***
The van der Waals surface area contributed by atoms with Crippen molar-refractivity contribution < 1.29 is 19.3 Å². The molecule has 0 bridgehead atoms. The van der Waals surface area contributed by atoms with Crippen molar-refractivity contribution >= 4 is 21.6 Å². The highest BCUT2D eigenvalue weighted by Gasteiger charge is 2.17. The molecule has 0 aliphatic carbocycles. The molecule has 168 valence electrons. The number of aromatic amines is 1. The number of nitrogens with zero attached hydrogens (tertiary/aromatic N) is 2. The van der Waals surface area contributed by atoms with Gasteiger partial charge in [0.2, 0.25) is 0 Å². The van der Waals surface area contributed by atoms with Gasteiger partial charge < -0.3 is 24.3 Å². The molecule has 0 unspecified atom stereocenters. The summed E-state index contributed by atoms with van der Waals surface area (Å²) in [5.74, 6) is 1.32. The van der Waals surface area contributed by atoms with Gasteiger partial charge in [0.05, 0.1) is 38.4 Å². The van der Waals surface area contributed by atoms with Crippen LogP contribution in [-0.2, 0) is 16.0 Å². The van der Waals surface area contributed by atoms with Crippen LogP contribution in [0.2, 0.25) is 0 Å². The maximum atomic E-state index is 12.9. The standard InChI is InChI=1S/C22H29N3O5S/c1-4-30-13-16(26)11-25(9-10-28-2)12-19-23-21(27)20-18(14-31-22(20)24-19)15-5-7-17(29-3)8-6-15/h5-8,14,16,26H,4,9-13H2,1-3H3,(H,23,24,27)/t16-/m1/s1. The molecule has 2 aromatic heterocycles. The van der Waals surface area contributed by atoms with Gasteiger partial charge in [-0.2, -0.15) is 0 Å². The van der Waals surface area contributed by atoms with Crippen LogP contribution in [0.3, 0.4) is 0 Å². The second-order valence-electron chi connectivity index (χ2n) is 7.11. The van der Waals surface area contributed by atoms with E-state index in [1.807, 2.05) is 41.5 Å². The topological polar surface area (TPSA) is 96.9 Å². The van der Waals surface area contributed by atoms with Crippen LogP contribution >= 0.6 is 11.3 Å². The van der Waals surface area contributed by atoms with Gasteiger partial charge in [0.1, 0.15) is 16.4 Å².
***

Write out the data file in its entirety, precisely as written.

The van der Waals surface area contributed by atoms with Crippen molar-refractivity contribution < 1.29 is 19.3 Å². The molecule has 0 bridgehead atoms. The van der Waals surface area contributed by atoms with Crippen molar-refractivity contribution >= 4 is 21.6 Å². The highest BCUT2D eigenvalue weighted by Gasteiger charge is 2.17. The molecule has 0 aliphatic carbocycles. The molecule has 168 valence electrons. The number of aromatic amines is 1. The number of nitrogens with zero attached hydrogens (tertiary/aromatic N) is 2. The van der Waals surface area contributed by atoms with Gasteiger partial charge in [0.2, 0.25) is 0 Å². The van der Waals surface area contributed by atoms with Gasteiger partial charge < -0.3 is 24.3 Å². The molecule has 0 unspecified atom stereocenters. The summed E-state index contributed by atoms with van der Waals surface area (Å²) in [5.74, 6) is 1.32. The van der Waals surface area contributed by atoms with Gasteiger partial charge in [0.05, 0.1) is 38.4 Å². The van der Waals surface area contributed by atoms with Crippen LogP contribution in [-0.2, 0) is 16.0 Å². The van der Waals surface area contributed by atoms with Crippen LogP contribution in [0.2, 0.25) is 0 Å². The maximum atomic E-state index is 12.9. The standard InChI is InChI=1S/C22H29N3O5S/c1-4-30-13-16(26)11-25(9-10-28-2)12-19-23-21(27)20-18(14-31-22(20)24-19)15-5-7-17(29-3)8-6-15/h5-8,14,16,26H,4,9-13H2,1-3H3,(H,23,24,27)/t16-/m1/s1. The molecule has 2 aromatic heterocycles. The van der Waals surface area contributed by atoms with Gasteiger partial charge in [-0.2, -0.15) is 0 Å². The van der Waals surface area contributed by atoms with Crippen LogP contribution in [0.3, 0.4) is 0 Å². The second-order valence-electron chi connectivity index (χ2n) is 7.11. The van der Waals surface area contributed by atoms with E-state index in [1.807, 2.05) is 41.5 Å². The topological polar surface area (TPSA) is 96.9 Å². The van der Waals surface area contributed by atoms with Crippen LogP contribution >= 0.6 is 11.3 Å². The van der Waals surface area contributed by atoms with Gasteiger partial charge in [0.1, 0.15) is 16.4 Å².